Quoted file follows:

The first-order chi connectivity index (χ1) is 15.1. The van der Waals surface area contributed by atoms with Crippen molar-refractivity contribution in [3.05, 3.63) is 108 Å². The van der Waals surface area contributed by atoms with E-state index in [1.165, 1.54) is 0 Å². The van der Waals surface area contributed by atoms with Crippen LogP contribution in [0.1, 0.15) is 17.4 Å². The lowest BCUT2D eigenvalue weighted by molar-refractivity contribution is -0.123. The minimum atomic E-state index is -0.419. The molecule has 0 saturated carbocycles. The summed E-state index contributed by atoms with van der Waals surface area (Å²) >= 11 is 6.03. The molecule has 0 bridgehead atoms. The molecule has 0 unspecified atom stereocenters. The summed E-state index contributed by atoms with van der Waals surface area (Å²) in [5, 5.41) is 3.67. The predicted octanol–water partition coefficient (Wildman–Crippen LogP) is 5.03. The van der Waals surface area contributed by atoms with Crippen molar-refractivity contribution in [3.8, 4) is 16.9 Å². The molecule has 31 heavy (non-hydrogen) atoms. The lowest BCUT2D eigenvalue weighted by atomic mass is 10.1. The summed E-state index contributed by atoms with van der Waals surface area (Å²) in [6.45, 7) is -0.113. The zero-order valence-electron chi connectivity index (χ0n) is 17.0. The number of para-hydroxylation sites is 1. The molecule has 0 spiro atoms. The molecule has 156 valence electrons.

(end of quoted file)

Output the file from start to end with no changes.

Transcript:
The first-order chi connectivity index (χ1) is 15.1. The van der Waals surface area contributed by atoms with Crippen molar-refractivity contribution in [3.05, 3.63) is 108 Å². The van der Waals surface area contributed by atoms with E-state index in [1.165, 1.54) is 0 Å². The van der Waals surface area contributed by atoms with Crippen LogP contribution in [0.1, 0.15) is 17.4 Å². The lowest BCUT2D eigenvalue weighted by molar-refractivity contribution is -0.123. The minimum atomic E-state index is -0.419. The molecule has 0 saturated carbocycles. The summed E-state index contributed by atoms with van der Waals surface area (Å²) >= 11 is 6.03. The molecule has 0 bridgehead atoms. The molecule has 0 unspecified atom stereocenters. The summed E-state index contributed by atoms with van der Waals surface area (Å²) in [5, 5.41) is 3.67. The predicted octanol–water partition coefficient (Wildman–Crippen LogP) is 5.03. The van der Waals surface area contributed by atoms with Crippen molar-refractivity contribution in [3.8, 4) is 16.9 Å². The molecule has 31 heavy (non-hydrogen) atoms. The lowest BCUT2D eigenvalue weighted by atomic mass is 10.1. The summed E-state index contributed by atoms with van der Waals surface area (Å²) in [6.45, 7) is -0.113. The zero-order valence-electron chi connectivity index (χ0n) is 17.0. The number of para-hydroxylation sites is 1. The molecule has 0 spiro atoms. The molecule has 156 valence electrons.